Tuesday, March 29, 2011

Faeries, History, God

I. Faeries

Writer's block keeps alive the pagan world of nymphs and faeries, of capricious powers beyond human control who can enrich or destroy human lives at a whim, who are immune to compassion yet can be sated somehow by mystical, ever-changing rituals. It–writer's block, I mean–exists alongside infinite other reminders of our world's irrationality and our human frailty. Control is an illusion. Those who think they wield it live in imminent danger of disillusionment, and the inevitable disaster which befalls them serves as a warning to us.

We are pitifully impotent to direct our lives.
It seemed that Ekstein's Rites of Spring needed accompaniment, and so I listened to my favorite three albums from 2008:

Fleet Foxes in Tucson


Sunday, March 6, 2011

At the Temporary Age of 24: A Late-Winter Mix

[Download it here. Some songs may offend those with tender ears. Make sure the playlist is ordered by album, not by artist. See the bottom of this post for a full track list to ensure yours is correctly ordered.]

This mix sprang out of a recently renewed obsession with Destroyer and my dissatisfaction with my 2010 playlist. I should clarify that I am not dissatisfied with the contents of the playlist–there are a handful of songs I've since heard that I would include, but no major revisions. Instead, the playlist failed to satisfy my biannual desire to make and share a mix ordered more meaningfully than by artist name.

I'm vain enough to point out a few of the small details I like about this mix. The Walt Whitman poem about a vigil before burial leads into the opening line of the following track: "It was back amongst the living..." (aside: the track that closes with Whitman opens with a quote by Jefferson Davis, supposedly said or written to his wife after his inauguration). I like, too, the echo of sounds between the end of the Flaming Lips track and the beginning of the Walkmen one, and also how "Paper Lace" and "You're Not in Love" provide the hinge on which the mix swings from clear to somewhat more distorted, slightly more sinister.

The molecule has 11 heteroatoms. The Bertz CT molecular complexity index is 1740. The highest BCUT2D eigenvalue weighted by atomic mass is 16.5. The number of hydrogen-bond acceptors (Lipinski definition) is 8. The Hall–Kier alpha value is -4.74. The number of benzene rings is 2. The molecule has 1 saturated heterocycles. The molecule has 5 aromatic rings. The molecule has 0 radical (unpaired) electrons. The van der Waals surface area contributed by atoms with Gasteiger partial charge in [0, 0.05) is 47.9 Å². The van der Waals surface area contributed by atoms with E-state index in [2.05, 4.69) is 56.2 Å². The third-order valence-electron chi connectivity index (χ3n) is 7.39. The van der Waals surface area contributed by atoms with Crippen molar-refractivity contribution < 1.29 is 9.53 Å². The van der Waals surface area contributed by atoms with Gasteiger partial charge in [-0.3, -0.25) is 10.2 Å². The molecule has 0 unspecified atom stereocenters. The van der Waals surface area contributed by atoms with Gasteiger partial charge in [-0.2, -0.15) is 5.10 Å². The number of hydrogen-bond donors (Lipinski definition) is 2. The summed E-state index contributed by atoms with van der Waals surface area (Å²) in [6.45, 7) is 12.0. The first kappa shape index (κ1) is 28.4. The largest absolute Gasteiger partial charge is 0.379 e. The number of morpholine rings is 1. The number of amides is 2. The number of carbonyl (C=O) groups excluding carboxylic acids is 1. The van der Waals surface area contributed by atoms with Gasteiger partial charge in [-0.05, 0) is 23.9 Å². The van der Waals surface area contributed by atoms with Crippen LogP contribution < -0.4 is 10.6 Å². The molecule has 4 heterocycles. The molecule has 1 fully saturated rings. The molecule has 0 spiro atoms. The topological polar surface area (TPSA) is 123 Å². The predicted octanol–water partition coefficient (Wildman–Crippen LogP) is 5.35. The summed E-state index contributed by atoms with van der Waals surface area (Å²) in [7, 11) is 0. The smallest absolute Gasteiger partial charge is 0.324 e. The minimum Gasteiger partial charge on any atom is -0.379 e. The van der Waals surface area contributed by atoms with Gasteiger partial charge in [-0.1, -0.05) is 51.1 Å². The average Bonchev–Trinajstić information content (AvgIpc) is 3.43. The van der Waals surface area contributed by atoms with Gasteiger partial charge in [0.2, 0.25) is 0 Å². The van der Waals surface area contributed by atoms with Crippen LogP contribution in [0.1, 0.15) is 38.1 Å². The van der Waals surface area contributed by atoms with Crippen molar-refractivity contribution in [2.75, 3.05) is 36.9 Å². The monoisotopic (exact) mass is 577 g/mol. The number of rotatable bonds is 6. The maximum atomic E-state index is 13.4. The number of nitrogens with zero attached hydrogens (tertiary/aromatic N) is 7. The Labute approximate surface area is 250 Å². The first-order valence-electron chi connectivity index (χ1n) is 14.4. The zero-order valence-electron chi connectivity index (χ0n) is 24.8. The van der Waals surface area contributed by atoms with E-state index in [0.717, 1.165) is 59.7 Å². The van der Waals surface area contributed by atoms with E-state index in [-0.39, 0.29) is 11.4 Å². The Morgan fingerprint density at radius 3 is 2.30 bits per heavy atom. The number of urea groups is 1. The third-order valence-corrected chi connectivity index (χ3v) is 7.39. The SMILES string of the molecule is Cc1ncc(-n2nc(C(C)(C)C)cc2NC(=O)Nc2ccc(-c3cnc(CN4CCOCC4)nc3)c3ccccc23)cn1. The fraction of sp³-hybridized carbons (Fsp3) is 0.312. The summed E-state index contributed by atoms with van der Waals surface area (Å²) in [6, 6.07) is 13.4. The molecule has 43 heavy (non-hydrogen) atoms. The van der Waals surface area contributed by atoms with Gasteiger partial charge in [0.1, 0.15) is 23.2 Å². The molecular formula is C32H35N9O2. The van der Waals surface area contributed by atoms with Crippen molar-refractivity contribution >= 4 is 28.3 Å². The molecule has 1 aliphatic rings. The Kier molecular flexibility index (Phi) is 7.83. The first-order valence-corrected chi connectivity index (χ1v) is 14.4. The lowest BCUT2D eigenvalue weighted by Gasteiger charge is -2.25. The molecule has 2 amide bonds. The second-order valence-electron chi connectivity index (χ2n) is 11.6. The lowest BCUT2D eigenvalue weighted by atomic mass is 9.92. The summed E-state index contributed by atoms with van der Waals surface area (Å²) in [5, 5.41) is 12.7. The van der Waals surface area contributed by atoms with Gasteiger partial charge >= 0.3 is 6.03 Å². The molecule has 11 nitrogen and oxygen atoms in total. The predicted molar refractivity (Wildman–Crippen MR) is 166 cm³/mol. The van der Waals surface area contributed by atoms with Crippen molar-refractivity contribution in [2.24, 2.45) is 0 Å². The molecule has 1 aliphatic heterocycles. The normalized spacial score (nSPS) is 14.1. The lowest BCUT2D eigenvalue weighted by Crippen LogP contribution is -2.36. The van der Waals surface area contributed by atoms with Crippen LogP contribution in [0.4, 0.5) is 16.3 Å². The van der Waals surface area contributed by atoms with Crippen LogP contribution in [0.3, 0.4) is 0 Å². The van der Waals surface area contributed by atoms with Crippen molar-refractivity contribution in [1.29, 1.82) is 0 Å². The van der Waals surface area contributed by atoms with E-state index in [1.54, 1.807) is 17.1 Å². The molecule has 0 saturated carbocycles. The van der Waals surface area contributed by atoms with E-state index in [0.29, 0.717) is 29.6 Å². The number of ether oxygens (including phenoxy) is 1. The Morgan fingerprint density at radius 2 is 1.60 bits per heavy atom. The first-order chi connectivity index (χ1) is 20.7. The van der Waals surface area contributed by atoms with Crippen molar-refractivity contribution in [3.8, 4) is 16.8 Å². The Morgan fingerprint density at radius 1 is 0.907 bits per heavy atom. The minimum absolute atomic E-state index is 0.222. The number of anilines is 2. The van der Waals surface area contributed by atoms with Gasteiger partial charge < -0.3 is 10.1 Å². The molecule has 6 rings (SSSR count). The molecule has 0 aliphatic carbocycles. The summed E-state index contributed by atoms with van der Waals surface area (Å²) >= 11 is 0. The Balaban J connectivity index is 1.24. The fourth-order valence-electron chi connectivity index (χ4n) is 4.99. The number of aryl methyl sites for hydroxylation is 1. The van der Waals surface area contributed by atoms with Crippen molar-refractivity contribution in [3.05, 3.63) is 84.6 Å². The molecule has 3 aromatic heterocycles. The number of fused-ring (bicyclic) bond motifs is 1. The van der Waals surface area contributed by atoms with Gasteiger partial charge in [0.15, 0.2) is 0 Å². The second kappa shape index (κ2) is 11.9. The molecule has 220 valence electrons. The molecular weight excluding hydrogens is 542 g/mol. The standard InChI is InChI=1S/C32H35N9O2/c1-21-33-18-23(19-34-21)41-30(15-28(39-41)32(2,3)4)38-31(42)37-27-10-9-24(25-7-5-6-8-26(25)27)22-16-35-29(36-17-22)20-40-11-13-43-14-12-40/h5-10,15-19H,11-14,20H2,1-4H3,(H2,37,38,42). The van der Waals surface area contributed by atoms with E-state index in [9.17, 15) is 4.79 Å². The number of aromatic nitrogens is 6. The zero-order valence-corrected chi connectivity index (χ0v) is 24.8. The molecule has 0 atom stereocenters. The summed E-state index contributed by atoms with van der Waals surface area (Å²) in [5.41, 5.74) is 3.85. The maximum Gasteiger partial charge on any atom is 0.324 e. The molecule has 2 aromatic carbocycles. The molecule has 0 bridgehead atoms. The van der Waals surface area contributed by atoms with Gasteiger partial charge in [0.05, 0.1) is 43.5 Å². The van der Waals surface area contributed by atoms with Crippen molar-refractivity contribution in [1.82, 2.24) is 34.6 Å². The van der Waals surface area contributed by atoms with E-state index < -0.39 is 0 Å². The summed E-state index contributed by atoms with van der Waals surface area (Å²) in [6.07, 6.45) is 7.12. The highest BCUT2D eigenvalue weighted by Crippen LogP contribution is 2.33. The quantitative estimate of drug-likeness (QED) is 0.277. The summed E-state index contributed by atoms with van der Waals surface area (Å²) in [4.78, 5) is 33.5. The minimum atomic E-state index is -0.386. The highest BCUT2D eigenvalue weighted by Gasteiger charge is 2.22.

Saturday, March 5, 2011

"Beside You," Astral Weeks, Van Morrison

"Beside You" is not the track to pick to introduce anyone to Van Morrison or to Astral Weeks, even though because it captures the album's raw core. It's oddly paced, incomplete, with hitches and starts and sometimes mumbled, often incomprehensible lyrics, and throughout there's this sense that he's got more to put into the song than it can hold.

And right after that collapsing end come the clean, optimistic chords of "Sweet Thing," and that happy bass line, and the--what, chimes?--and then Van Mo sings something about "a merry way" and jumping hedges and drinking "the clear, clean water for to quench my thirst" and then something maybe about getting high.

The album ends in gut-wrenching fashion. "I know you're dyin', baby, and I know you know it too... I know you're dyin', and I know you know it too. Every time I see you, I just don't know what to do," he sings, and that last note and last line are anything but a final note or final line to anything, and you know the song, the album can't be over, because he's just started that damn song, and it's barely gotten off the ground, and he's probably got three more minutes to unpack it.

But then this mess of sounds lunges in, and that's it.